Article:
• Ah, good point @DavidRicherby. Now that you mentioned that, I have a colleague that was before in theoretical physics and there too ordering is alphabetical.
    – ddiez
    Commented Oct 7, 2014 at 15:43
  • I think the answers to my question from the other side of the table suggest that even publications in predatory journals isn't a problem.
    – StrongBad
    Commented Oct 7, 2014 at 18:04

I asked this same question from the other side of the table: Value of light-to-none peer reviewed pay-to-publish articles when I had a student apply to do a Phd with me who had three articles published in essentially predatory journals (maybe a hair better). My concern was that the papers indicate a student whose potential goals are not well aligned with the requirements of many competitive PhD programs. The answers convinced me that that is not a big issue. I would suggest including them and mentioning in your cover letter/statement of purpose that you understand the differences between high and low quality publishers. I think that would help to convince potential supervisors to evaluate the publications based on the quality of the research and not the place of publication.


From a current PhD student:

I would definitely recommend listing them on your CV.

The publication expectations for PhD applicants are relatively low (compared to postdocs, etc), and many PhD applicants don't have a published manuscript in a peer-reviewed journal yet. So having something on your CV that shows you're published, even if in a journal with a 0.1 impact factor (lesser known), will still make you stand out.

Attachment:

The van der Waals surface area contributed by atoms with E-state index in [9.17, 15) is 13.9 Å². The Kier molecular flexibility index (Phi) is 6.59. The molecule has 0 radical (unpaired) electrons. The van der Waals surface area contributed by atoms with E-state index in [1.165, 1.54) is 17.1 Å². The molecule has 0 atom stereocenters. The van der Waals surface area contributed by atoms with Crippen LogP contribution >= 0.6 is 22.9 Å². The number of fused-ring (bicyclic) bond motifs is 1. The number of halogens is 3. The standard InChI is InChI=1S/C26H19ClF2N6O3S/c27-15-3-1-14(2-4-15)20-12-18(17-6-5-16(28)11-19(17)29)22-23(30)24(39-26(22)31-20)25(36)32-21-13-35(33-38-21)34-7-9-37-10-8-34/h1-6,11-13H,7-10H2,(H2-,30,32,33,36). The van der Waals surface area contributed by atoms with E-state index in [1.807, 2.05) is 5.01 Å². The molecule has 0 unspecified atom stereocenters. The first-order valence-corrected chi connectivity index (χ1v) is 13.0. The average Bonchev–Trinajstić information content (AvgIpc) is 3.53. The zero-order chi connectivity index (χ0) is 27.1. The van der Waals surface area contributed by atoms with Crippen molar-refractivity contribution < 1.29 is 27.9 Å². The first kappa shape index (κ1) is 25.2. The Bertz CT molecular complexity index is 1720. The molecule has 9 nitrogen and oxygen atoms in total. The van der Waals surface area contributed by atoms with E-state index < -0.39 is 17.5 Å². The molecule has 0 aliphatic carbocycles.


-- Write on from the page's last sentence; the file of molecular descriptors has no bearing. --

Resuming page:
Something else to consider - humans are busy. And academicians are super busy. And unless you're applying to a program in the same field as the journal you published in, there's a good chance the people reviewing your application won't even know the quality of the journal on your CV. And they most likely won't look it up. And even if they do, the key is that you've published something. This, in itself, is great.

As I see it, you can only gain from adding these to your CV.

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    As an academic, I'd disagree with the "they probably won't check, they probably won't know" argument as it implies still there is something shameful or problematic about having published in a lower ranked journal. As long as the journal has a genuine peer-review process, having a publication in it is always better than having one less publication. List all of them, and don't buy into this thinking that 'you'll probably get away with it', because there is nothing you need to hope to hide. Commented Oct 8, 2014 at 18:15

If you are just beginning your Academic carrier, list EVERY reputable publication, including popular pubs such as magazines and news stories (be sure non-peer reviewed pubs are marked).

Even after you have several publications, and need to thin your CV, keep a list of all published articles in a longer format CV in case it is needed by a committee of some sort.